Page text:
As with all these mad cap ideas, when the alarm went off just three hours after going to bed I questioned my sanity. Experience tells me however that once over the initial shock of getting up in the middle of the night these crazy ideas are always worth it.
The combination of a ‘super moon’ and a total eclipse of the same, coupled with a forecast for a completely cloud free sky meant that it was just one of those things that we felt we shouldn’t miss. We wrapped up in unfamiliar winter clothing and crept out of the house, conscious that our neighbours are generally sane and would, most likely, be fast asleep in bed. It already felt like a mini adventure.
The moon was startlingly bright and it was immediately evident that we had only just got up in time. The shadow of the earth had already taken a small bite out of the brilliant white sphere, the show had already started. Surrounded as we were by street lights it wasn’t the best environment to appreciate a night time eclipse so our plan was to walk out of the village onto unlit lanes to get the full impact of the spectacle. As we walked along what I have always thought of as a relatively straight road the moon swung through nearly ninety degrees revealing the true change of direction we were taking. It made me think of the early navigators, traversing seas and deserts simply by observation of the planets. Travelling with hope and courage rather than GPS and backup mobile phone.
Orion was looking down on us, his sword and belt easy to identify but the still bright moon made the fainter stars of his bow harder to pick out. Similarly we could just make out Cassiopeia and The Plough. With ninety percent of the moon still beaming down our shadows on the road were sharp and distinct, the light easily sufficient to read by. The progress of the shadow was slow and we became aware of other elements of the night. The call of birds on the nearby creek, geese from the sound of them, and the smell of the damp earth as we took to a dirt track to get further from the light pollution. If we stood still it was possible to make out the occasional rustle of a creature in the hedgerow, perhaps a hedgehog or a rabbit. As the moon’s light was slowly stolen by the shadow of the earth so the stars became brighter and easier to distinguish. Just a trace of the milky way could be seen and Venus, low on the horizon shone brightly, a real star shaped star, as if drawn from a child’s imagination.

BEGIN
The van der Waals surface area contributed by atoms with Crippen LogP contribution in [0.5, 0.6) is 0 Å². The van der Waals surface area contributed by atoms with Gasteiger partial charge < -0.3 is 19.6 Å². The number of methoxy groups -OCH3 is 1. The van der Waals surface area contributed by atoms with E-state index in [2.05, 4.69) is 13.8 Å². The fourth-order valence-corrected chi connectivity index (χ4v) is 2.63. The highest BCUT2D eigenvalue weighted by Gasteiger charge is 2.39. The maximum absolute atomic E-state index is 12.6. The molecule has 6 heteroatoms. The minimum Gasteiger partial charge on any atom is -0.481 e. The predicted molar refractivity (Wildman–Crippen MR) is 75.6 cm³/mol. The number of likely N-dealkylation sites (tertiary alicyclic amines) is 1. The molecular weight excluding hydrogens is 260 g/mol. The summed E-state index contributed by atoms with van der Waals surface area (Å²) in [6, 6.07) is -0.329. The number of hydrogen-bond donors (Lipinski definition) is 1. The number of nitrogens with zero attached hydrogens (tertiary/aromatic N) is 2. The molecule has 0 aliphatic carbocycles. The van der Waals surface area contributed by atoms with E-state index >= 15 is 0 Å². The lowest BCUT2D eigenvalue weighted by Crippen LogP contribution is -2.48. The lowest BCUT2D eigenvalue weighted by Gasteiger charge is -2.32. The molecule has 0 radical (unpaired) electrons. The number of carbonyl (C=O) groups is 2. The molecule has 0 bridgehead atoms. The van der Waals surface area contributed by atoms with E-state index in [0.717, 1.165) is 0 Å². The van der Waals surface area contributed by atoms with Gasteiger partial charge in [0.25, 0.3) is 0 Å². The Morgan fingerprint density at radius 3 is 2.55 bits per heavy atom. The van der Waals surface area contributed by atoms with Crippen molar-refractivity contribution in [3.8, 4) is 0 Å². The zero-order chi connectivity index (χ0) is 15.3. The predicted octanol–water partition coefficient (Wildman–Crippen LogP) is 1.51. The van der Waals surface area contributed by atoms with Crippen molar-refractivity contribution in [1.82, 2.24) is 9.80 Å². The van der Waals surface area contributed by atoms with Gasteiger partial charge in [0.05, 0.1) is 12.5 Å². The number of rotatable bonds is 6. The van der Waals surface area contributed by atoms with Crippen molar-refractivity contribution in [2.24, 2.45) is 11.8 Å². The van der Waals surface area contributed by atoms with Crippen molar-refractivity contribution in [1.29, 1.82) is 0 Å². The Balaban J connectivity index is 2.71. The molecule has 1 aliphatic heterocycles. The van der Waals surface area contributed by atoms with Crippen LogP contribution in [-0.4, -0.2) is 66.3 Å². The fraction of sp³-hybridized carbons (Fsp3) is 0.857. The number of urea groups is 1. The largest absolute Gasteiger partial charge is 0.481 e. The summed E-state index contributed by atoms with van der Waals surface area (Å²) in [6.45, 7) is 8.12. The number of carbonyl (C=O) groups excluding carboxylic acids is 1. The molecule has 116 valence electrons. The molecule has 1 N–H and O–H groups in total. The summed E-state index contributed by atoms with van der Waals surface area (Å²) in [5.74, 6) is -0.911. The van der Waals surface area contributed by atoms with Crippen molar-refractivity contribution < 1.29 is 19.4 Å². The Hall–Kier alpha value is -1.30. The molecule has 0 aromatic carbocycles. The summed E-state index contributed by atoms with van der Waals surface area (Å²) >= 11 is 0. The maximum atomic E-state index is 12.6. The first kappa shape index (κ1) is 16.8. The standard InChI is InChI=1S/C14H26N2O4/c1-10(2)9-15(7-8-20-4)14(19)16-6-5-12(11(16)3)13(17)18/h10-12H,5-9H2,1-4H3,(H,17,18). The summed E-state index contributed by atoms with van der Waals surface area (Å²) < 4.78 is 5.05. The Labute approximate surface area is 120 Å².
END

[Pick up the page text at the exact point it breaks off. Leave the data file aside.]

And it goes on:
The final brilliant ellipse was extinguished leaving us in a new kind of shadowless darkness. The moon was now a strange red circle framed by a brighter rim and we were mesmerised as we stood and stared until the pain in our necks grew too much to bear. Naively we imagined that the shadow would clear and the moon would reappear as quickly as it had been obscured but it didn’t. We had no idea that it would remain in it’s current state for an hour or more.
We waited and waited but reluctantly we gave in and began to wander back towards home, constantly checking over our shoulders for a sign of change but it never came. It was as if the show had been put on pause and we didn’t have the remote control to do anything about it.
We were cold by the time we got home and astonished to find that we had been wandering the darkening lanes for two hours. That’s longer than your average feature film and as it turned out a lot more entertaining than many. We took about twenty photographs of this rare phenomenon, every one of them was rubbish. But that’s OK. The photographs would probably have ended up languishing in some forgotten folder on Google Drive never to be seen again. Whereas the memories, the experience, they will last forever and what’s more they are high definition works of art. But you will have to take my word for that of course.